Stellar Spectra

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6. It is the ____ of electrons from higher to lower energy states that produces the emission of light.
7. Planck's law relates this property of light to its wavelength.
9. A yellow star is ____ than a white star.
11. This scientist (Annie Jump ____) was instrumental in the creation of the Harvard Classification Scheme, which was the first serious attempt to organize and classify stars based on their temperatures.
13. This type of spectrum is produced by a hot, glowing solid.
15. The ____ state is the lowest allowed energy state of an atom, molecule, or ion.
16. Red is a ____ wavelength of light than blue light.
17. This property of light determines its color.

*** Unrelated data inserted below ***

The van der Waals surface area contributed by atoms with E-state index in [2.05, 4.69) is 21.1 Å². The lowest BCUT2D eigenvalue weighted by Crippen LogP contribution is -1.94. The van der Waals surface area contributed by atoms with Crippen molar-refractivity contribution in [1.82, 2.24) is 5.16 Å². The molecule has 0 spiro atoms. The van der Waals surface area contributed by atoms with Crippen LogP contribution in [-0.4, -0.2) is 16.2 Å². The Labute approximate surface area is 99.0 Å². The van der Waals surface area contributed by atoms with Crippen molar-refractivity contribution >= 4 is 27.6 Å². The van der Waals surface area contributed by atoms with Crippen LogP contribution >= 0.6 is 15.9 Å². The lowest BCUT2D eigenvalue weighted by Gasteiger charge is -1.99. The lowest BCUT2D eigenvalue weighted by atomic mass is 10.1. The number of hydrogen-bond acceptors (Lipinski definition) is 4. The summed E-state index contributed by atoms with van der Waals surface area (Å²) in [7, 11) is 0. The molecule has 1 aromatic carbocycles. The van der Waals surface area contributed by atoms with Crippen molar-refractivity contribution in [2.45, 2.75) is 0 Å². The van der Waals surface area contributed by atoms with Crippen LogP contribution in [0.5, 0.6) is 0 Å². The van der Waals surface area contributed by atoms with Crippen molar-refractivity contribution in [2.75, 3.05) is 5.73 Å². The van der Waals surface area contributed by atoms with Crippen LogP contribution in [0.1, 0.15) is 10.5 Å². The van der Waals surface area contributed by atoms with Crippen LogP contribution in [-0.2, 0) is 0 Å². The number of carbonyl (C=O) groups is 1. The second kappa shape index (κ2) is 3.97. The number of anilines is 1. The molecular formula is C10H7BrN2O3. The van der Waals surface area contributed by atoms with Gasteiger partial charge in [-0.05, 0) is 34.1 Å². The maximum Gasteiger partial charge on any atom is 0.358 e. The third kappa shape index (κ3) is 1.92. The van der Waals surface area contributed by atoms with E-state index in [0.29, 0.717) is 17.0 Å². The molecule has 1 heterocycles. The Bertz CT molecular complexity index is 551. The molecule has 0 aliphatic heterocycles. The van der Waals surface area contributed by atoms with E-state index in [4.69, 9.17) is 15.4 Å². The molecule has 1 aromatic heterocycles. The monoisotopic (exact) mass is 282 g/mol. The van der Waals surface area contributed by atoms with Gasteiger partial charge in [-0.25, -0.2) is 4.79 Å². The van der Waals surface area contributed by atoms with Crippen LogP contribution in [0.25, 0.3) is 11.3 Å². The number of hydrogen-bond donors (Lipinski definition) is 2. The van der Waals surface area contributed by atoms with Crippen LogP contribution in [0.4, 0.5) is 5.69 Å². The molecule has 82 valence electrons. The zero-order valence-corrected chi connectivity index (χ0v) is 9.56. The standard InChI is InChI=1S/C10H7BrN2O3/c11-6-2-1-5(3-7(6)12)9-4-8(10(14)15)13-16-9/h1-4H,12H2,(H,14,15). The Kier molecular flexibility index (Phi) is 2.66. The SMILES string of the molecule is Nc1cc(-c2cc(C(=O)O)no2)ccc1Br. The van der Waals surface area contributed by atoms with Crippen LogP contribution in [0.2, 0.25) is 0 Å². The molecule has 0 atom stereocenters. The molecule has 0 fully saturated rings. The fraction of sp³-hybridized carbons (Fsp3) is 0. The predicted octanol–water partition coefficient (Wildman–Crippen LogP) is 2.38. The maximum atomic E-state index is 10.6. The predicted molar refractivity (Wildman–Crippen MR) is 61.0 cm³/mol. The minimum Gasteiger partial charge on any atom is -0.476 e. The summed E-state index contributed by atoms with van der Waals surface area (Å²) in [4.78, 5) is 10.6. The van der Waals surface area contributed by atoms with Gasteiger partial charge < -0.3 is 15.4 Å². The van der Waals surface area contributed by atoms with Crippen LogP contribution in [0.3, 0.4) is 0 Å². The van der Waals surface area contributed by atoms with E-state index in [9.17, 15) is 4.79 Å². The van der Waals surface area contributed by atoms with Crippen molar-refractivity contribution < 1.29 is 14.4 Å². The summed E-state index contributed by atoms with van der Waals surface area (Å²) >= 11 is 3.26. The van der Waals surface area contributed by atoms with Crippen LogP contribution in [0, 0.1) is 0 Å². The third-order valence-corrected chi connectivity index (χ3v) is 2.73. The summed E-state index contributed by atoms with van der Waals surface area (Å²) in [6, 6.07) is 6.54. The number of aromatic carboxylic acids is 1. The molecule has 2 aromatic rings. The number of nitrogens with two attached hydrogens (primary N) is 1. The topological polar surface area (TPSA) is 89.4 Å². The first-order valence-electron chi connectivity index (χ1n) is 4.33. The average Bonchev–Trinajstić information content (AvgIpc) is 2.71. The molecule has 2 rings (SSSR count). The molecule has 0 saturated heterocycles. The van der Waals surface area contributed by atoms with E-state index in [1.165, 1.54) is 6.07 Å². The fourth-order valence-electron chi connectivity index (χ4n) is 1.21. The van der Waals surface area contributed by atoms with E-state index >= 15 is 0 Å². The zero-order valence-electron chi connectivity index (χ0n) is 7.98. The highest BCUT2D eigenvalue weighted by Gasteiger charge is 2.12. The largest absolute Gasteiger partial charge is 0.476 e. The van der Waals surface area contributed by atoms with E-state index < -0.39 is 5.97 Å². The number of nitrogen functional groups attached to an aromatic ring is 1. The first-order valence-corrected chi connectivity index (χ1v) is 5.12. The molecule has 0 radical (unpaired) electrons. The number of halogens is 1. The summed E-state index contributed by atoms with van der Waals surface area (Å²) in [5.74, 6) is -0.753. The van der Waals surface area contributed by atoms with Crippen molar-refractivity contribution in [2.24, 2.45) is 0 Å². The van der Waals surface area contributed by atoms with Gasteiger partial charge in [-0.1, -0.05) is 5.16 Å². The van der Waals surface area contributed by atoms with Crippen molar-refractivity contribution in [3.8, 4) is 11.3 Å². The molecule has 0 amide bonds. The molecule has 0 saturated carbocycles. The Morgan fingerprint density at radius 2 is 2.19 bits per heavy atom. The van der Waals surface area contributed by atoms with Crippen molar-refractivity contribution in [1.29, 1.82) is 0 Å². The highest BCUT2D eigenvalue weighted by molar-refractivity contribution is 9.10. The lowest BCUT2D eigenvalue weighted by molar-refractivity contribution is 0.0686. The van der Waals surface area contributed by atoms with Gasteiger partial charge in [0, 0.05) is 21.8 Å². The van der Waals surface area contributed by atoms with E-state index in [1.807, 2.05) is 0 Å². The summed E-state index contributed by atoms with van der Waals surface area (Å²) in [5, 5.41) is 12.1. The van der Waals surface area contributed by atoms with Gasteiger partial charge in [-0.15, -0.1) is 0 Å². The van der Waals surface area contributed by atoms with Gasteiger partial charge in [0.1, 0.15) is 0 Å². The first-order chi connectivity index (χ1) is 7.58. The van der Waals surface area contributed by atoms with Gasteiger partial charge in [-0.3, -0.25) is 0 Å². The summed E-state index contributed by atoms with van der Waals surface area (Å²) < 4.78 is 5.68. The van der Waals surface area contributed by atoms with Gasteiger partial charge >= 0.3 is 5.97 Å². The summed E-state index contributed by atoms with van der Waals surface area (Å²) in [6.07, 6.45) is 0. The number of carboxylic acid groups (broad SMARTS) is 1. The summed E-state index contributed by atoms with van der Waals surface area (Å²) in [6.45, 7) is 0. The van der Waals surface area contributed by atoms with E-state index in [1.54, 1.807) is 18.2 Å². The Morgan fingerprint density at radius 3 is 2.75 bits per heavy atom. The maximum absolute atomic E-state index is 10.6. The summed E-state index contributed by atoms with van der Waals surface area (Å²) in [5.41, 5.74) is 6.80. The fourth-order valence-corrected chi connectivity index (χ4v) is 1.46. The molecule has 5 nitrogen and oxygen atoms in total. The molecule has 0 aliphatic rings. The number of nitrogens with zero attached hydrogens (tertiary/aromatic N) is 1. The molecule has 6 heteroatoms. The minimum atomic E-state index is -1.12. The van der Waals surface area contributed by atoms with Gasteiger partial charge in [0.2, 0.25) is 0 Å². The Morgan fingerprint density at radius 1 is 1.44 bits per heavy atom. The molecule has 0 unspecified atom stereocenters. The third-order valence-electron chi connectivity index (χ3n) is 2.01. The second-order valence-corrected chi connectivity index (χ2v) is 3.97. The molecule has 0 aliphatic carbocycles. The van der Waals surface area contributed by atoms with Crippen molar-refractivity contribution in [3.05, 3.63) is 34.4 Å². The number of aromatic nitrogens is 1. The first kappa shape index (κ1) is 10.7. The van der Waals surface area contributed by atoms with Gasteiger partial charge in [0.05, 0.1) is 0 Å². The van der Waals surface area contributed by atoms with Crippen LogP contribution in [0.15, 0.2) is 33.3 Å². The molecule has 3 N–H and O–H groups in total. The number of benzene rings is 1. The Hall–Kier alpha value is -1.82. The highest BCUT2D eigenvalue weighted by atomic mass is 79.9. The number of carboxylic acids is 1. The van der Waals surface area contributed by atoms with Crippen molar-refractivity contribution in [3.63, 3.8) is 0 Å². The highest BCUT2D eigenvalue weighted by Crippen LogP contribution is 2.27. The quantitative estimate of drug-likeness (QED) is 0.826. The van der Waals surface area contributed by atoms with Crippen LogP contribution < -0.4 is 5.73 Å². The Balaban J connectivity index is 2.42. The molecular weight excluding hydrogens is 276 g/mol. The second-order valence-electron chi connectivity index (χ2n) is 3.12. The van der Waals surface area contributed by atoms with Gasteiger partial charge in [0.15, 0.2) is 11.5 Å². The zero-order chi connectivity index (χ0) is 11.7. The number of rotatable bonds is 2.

18. This property of a star is what determines why one stellar spectra is different from another.
1. Stars are made of this.
2. This type of spectrum is produced by a hot, glowing gas. Also called a "bright-line" spectrum.
3. Human eyes are sensitive to this portion of the electromagnetic spectrum.
4. This scientist's law states that the energy of light depends on its wavelength.
5. An orange star is ____ than a red star.
8. When an electron temporarily occupies an energy state greater than its ground state the atom is said to be ____.
9. This characteristic allows us to easily (with just our eyes) determine the relative temperature of stars.
10. These letters represent the spectral class of stars from hottest to coolest.
12. Stars have this kind of "dark-line" spectrum.
14. The peak wavelength of a hot star will be ____ than the peak wavelength of a cooler star.
17. This scientist's displacement law says that as a material gets hotter, the peak intensity of radiation given off by the object shifts toward shorter and shorter wavelengths of light.